alexa Cicatricial pemphigoid (mucous membrane pemphigoid): current and emerging therapeutic approaches.


Journal of Clinical & Experimental Ophthalmology

Author(s): Sacher C, Hunzelmann N

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Abstract The treatment of cicatricial pemphigoid, also called mucous membrane pemphigoid (MMP), poses a great challenge, because the condition often takes an intransigent course despite all therapeutic efforts. Because of its diverse clinical manifestations, patients with MMP often have to be treated by a variety of specialists, including dermatologists, ophthalmologists, ear, nose, and throat specialists, and dentists. Since there are almost no randomized, controlled, double-blind studies comparing the use of various therapeutic agents in this condition, treatment decisions still rely heavily on individual clinicians' experience. Many different therapeutic regimens have been described in the literature, but only a few seem to hold up as valid alternatives. Systemic corticosteroids are still the agent of first choice, especially as rescue medication, for curtailing acute exacerbations. However, because of their well known long-term adverse effects, corticosteroids must be combined with immunosuppressive and/or anti-inflammatory agents. To determine which drug to choose, it is helpful to categorize patients -- as recommended by the First International Consensus -- in terms of high- and low-risk depending on the site and severity of their disease and on how rapidly it progresses. The recommended treatment for high-risk patients (i.e. patients with ocular, genital, laryngeal, esophageal or nasopharyngeal involvement) is a combination of prednisone and cyclophosphamide, or alternatively azathioprine. Once clinical improvement is evident, the corticosteroids should be slowly tapered. Dapsone is another alternative that may be used in high-risk patients, but patients who do not show any short-term improvement on this regimen should be switched to cyclophosphamide. Intravenous immunoglobulins are another effective, but expensive, treatment option in high-risk patients. Low-risk patients may well be managed with topical therapy alone, such as corticosteroids or cyclosporine. Other systemic options include dapsone, tetracycline, and nicotinamide as well as azathioprine in combination with low doses of corticosteroids. Various other systemic and topical agents, and recently biologics such as etanercept, have been reported to be effective in the treatment of MMP. However, most of the reported cases consisted of only small patient numbers and the true benefit of such agents in the condition is therefore not yet clear.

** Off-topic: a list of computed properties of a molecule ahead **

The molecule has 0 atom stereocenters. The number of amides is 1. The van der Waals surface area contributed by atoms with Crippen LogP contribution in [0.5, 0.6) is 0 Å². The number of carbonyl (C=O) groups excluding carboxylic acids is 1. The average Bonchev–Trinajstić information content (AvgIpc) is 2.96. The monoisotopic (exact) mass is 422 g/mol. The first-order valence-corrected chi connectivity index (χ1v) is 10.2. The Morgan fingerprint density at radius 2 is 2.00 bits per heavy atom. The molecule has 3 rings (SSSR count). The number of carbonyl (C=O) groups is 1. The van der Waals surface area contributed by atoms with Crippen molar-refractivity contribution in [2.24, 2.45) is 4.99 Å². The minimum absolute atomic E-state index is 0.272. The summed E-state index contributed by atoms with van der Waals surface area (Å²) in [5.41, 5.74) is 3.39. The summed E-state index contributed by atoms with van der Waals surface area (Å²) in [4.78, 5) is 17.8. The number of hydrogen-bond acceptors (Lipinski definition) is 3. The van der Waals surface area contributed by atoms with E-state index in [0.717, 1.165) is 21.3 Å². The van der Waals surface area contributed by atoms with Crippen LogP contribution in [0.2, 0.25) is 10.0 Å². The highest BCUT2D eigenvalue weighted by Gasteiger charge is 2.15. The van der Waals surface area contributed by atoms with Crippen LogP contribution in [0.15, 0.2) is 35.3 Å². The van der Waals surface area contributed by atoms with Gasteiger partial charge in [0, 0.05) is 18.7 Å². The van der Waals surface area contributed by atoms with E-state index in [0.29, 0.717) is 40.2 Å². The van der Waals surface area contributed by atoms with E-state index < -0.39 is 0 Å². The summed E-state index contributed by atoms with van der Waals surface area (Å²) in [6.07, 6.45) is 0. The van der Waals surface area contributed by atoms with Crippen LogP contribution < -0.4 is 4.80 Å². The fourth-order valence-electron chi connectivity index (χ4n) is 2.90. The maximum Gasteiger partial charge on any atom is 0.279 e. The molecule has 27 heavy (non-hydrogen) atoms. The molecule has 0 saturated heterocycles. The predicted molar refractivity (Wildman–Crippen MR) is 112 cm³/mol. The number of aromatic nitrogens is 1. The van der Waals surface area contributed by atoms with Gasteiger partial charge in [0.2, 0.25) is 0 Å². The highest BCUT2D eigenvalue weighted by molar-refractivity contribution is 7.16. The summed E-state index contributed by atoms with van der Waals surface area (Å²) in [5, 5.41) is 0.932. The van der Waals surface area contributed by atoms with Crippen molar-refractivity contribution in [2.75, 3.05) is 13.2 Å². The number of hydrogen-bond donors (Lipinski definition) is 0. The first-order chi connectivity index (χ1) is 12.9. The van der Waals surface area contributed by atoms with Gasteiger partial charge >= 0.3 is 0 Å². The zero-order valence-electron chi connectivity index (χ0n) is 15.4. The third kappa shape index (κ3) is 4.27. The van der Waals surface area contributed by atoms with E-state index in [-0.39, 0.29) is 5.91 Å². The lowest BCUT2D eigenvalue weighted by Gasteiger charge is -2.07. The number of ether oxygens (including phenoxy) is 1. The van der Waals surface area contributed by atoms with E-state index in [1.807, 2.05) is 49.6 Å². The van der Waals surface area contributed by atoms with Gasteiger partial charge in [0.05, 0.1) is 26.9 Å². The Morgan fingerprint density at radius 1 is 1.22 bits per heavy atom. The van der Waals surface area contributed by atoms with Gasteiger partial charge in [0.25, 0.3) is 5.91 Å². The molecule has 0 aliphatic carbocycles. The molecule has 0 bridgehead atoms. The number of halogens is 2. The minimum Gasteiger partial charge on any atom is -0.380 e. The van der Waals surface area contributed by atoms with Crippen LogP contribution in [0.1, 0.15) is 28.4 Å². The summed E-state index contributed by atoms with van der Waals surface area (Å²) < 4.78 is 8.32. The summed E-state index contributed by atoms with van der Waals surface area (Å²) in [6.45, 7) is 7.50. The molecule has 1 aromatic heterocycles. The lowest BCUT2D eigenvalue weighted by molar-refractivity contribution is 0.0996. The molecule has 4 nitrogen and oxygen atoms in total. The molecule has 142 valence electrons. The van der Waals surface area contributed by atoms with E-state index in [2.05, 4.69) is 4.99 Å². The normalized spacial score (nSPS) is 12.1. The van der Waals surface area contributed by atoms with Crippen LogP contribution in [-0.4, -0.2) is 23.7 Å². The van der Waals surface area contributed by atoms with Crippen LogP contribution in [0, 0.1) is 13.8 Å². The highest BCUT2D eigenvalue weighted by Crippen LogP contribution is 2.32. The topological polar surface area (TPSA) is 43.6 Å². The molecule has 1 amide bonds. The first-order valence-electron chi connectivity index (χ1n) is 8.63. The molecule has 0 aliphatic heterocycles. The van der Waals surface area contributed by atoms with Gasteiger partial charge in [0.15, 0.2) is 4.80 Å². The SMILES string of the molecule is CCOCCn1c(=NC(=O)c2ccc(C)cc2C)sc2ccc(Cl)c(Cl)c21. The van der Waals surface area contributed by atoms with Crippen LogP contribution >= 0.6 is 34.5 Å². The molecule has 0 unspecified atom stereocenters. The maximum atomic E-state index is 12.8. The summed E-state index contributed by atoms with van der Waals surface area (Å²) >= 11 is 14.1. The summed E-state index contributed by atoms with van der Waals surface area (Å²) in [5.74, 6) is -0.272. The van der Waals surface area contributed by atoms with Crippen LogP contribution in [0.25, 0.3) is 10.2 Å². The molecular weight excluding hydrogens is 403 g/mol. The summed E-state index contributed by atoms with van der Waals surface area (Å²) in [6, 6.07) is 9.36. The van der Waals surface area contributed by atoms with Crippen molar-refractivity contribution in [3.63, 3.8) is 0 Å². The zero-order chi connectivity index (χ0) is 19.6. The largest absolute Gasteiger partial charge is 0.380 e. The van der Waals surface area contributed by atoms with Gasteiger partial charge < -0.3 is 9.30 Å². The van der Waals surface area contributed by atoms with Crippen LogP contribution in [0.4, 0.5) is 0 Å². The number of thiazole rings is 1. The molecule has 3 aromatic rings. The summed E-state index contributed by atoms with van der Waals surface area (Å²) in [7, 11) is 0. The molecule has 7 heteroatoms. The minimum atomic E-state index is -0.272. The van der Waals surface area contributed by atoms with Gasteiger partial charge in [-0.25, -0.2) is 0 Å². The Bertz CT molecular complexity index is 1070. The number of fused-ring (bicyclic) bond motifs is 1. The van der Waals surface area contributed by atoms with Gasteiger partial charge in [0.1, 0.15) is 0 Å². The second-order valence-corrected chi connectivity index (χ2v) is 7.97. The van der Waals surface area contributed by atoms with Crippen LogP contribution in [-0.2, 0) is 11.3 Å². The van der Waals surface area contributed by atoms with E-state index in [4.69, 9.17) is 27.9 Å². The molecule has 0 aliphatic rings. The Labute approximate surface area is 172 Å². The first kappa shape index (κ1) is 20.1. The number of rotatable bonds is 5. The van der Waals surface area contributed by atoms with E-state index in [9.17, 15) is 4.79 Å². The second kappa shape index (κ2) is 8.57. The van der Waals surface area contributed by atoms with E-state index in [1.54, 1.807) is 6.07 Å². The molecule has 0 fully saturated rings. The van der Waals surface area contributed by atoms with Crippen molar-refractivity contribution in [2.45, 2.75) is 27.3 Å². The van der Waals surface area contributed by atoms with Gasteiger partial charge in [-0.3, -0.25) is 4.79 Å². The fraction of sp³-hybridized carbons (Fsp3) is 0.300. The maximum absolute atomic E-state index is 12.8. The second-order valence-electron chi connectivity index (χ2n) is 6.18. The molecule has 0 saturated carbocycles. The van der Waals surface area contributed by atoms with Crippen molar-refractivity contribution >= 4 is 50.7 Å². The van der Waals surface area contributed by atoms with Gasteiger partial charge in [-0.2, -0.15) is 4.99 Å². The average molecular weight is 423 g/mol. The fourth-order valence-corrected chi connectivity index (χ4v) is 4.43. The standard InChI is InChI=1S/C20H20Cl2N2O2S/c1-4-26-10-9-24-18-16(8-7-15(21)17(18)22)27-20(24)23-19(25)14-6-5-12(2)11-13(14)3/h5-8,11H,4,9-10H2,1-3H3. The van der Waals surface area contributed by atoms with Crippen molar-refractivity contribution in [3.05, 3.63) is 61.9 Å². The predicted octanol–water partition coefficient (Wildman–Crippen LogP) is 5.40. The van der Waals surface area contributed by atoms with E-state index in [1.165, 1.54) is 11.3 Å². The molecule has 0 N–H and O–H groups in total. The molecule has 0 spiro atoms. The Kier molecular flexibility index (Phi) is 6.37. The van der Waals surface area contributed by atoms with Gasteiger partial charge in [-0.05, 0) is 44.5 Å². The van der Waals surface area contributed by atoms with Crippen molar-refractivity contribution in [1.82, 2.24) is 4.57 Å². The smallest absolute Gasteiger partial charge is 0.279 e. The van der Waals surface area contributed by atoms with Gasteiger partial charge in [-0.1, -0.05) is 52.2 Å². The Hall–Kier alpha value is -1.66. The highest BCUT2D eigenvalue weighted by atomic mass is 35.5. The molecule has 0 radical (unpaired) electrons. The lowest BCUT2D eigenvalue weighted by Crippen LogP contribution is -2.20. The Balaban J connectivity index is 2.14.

This article was published in Am J Clin Dermatol and referenced in Journal of Clinical & Experimental Ophthalmology

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